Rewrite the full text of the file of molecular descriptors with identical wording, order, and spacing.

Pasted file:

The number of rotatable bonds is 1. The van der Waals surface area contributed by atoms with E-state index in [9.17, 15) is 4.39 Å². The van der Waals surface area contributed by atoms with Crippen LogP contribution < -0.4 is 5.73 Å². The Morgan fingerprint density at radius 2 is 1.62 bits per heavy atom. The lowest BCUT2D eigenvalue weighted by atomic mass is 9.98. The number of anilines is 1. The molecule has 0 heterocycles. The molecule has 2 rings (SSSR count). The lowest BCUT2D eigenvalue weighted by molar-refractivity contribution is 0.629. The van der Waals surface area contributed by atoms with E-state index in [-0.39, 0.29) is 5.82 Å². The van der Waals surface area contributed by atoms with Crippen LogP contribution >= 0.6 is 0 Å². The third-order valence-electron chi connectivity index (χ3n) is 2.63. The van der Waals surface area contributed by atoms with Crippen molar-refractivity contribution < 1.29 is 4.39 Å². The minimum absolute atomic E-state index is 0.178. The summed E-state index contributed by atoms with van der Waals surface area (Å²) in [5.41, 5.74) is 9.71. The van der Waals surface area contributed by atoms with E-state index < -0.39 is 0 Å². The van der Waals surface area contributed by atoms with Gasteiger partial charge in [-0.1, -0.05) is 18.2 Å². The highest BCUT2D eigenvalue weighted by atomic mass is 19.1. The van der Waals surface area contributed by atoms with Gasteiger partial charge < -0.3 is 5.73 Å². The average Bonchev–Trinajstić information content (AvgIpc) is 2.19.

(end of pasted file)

The number of rotatable bonds is 1. The van der Waals surface area contributed by atoms with E-state index in [9.17, 15) is 4.39 Å². The van der Waals surface area contributed by atoms with Crippen LogP contribution < -0.4 is 5.73 Å². The Morgan fingerprint density at radius 2 is 1.62 bits per heavy atom. The lowest BCUT2D eigenvalue weighted by atomic mass is 9.98. The number of anilines is 1. The molecule has 0 heterocycles. The molecule has 2 rings (SSSR count). The lowest BCUT2D eigenvalue weighted by molar-refractivity contribution is 0.629. The van der Waals surface area contributed by atoms with E-state index in [-0.39, 0.29) is 5.82 Å². The van der Waals surface area contributed by atoms with Crippen LogP contribution >= 0.6 is 0 Å². The third-order valence-electron chi connectivity index (χ3n) is 2.63. The van der Waals surface area contributed by atoms with Crippen molar-refractivity contribution < 1.29 is 4.39 Å². The minimum absolute atomic E-state index is 0.178. The summed E-state index contributed by atoms with van der Waals surface area (Å²) in [5.41, 5.74) is 9.71. The van der Waals surface area contributed by atoms with E-state index < -0.39 is 0 Å². The van der Waals surface area contributed by atoms with Gasteiger partial charge in [-0.1, -0.05) is 18.2 Å². The highest BCUT2D eigenvalue weighted by atomic mass is 19.1. The van der Waals surface area contributed by atoms with Gasteiger partial charge < -0.3 is 5.73 Å². The average Bonchev–Trinajstić information content (AvgIpc) is 2.19.